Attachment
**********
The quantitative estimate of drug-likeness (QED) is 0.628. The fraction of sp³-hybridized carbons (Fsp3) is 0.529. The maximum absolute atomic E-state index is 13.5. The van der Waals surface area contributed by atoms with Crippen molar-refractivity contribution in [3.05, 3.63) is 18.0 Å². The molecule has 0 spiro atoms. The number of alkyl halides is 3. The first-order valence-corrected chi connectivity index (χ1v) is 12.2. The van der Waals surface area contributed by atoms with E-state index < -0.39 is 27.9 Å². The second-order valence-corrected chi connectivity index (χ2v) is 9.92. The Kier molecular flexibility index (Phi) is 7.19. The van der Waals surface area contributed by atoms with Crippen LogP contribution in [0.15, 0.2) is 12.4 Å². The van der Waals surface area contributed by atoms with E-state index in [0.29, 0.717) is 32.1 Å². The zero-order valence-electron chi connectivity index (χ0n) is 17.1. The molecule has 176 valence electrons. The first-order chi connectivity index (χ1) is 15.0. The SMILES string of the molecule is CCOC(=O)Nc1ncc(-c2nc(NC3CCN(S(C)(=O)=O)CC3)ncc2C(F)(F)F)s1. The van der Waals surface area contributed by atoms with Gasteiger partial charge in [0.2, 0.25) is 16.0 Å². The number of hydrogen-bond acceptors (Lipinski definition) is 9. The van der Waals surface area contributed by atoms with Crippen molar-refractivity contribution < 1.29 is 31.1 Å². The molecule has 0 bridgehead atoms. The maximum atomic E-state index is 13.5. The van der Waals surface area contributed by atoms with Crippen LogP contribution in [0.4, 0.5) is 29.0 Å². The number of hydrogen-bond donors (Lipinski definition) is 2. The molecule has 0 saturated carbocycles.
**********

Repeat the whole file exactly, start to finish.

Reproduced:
The quantitative estimate of drug-likeness (QED) is 0.628. The fraction of sp³-hybridized carbons (Fsp3) is 0.529. The maximum absolute atomic E-state index is 13.5. The van der Waals surface area contributed by atoms with Crippen molar-refractivity contribution in [3.05, 3.63) is 18.0 Å². The molecule has 0 spiro atoms. The number of alkyl halides is 3. The first-order valence-corrected chi connectivity index (χ1v) is 12.2. The van der Waals surface area contributed by atoms with E-state index < -0.39 is 27.9 Å². The second-order valence-corrected chi connectivity index (χ2v) is 9.92. The Kier molecular flexibility index (Phi) is 7.19. The van der Waals surface area contributed by atoms with Crippen LogP contribution in [0.15, 0.2) is 12.4 Å². The van der Waals surface area contributed by atoms with E-state index in [0.29, 0.717) is 32.1 Å². The zero-order valence-electron chi connectivity index (χ0n) is 17.1. The molecule has 176 valence electrons. The first-order chi connectivity index (χ1) is 15.0. The SMILES string of the molecule is CCOC(=O)Nc1ncc(-c2nc(NC3CCN(S(C)(=O)=O)CC3)ncc2C(F)(F)F)s1. The van der Waals surface area contributed by atoms with Gasteiger partial charge in [0.2, 0.25) is 16.0 Å². The number of hydrogen-bond acceptors (Lipinski definition) is 9. The van der Waals surface area contributed by atoms with Crippen molar-refractivity contribution < 1.29 is 31.1 Å². The molecule has 0 bridgehead atoms. The maximum atomic E-state index is 13.5. The van der Waals surface area contributed by atoms with Crippen LogP contribution in [0.4, 0.5) is 29.0 Å². The number of hydrogen-bond donors (Lipinski definition) is 2. The molecule has 0 saturated carbocycles.